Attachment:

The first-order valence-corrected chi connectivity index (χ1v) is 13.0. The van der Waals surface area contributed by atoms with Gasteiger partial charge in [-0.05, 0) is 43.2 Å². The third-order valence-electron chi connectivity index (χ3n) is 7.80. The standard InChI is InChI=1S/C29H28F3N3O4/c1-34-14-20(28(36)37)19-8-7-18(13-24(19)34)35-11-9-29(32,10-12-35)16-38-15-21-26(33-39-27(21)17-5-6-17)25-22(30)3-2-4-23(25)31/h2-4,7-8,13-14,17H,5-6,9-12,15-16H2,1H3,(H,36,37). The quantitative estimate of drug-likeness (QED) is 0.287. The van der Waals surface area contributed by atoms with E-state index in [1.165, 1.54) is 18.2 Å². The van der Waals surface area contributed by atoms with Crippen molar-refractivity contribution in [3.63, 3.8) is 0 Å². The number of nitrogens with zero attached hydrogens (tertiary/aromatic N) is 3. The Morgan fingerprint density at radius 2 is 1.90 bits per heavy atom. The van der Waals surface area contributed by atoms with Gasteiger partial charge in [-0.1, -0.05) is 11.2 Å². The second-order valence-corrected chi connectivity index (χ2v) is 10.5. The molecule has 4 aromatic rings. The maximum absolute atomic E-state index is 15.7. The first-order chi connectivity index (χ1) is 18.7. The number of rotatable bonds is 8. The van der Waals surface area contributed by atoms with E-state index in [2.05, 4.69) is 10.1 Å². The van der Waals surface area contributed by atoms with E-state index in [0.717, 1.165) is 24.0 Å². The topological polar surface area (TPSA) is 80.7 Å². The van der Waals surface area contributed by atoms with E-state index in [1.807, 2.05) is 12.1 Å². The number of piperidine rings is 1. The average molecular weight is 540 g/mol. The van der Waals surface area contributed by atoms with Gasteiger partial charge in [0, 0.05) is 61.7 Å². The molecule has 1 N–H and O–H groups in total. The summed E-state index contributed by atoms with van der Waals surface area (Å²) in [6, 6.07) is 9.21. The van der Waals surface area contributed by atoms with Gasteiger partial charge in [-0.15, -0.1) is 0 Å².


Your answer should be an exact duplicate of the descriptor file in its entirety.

The first-order valence-corrected chi connectivity index (χ1v) is 13.0. The van der Waals surface area contributed by atoms with Gasteiger partial charge in [-0.05, 0) is 43.2 Å². The third-order valence-electron chi connectivity index (χ3n) is 7.80. The standard InChI is InChI=1S/C29H28F3N3O4/c1-34-14-20(28(36)37)19-8-7-18(13-24(19)34)35-11-9-29(32,10-12-35)16-38-15-21-26(33-39-27(21)17-5-6-17)25-22(30)3-2-4-23(25)31/h2-4,7-8,13-14,17H,5-6,9-12,15-16H2,1H3,(H,36,37). The quantitative estimate of drug-likeness (QED) is 0.287. The van der Waals surface area contributed by atoms with E-state index in [1.165, 1.54) is 18.2 Å². The van der Waals surface area contributed by atoms with Crippen molar-refractivity contribution in [3.63, 3.8) is 0 Å². The number of nitrogens with zero attached hydrogens (tertiary/aromatic N) is 3. The Morgan fingerprint density at radius 2 is 1.90 bits per heavy atom. The van der Waals surface area contributed by atoms with Gasteiger partial charge in [-0.1, -0.05) is 11.2 Å². The second-order valence-corrected chi connectivity index (χ2v) is 10.5. The molecule has 4 aromatic rings. The maximum absolute atomic E-state index is 15.7. The first-order chi connectivity index (χ1) is 18.7. The number of rotatable bonds is 8. The van der Waals surface area contributed by atoms with E-state index in [2.05, 4.69) is 10.1 Å². The van der Waals surface area contributed by atoms with E-state index in [0.717, 1.165) is 24.0 Å². The topological polar surface area (TPSA) is 80.7 Å². The van der Waals surface area contributed by atoms with E-state index in [1.807, 2.05) is 12.1 Å². The number of piperidine rings is 1. The average molecular weight is 540 g/mol. The van der Waals surface area contributed by atoms with Gasteiger partial charge in [0, 0.05) is 61.7 Å². The molecule has 1 N–H and O–H groups in total. The summed E-state index contributed by atoms with van der Waals surface area (Å²) in [6, 6.07) is 9.21. The van der Waals surface area contributed by atoms with Gasteiger partial charge in [-0.15, -0.1) is 0 Å².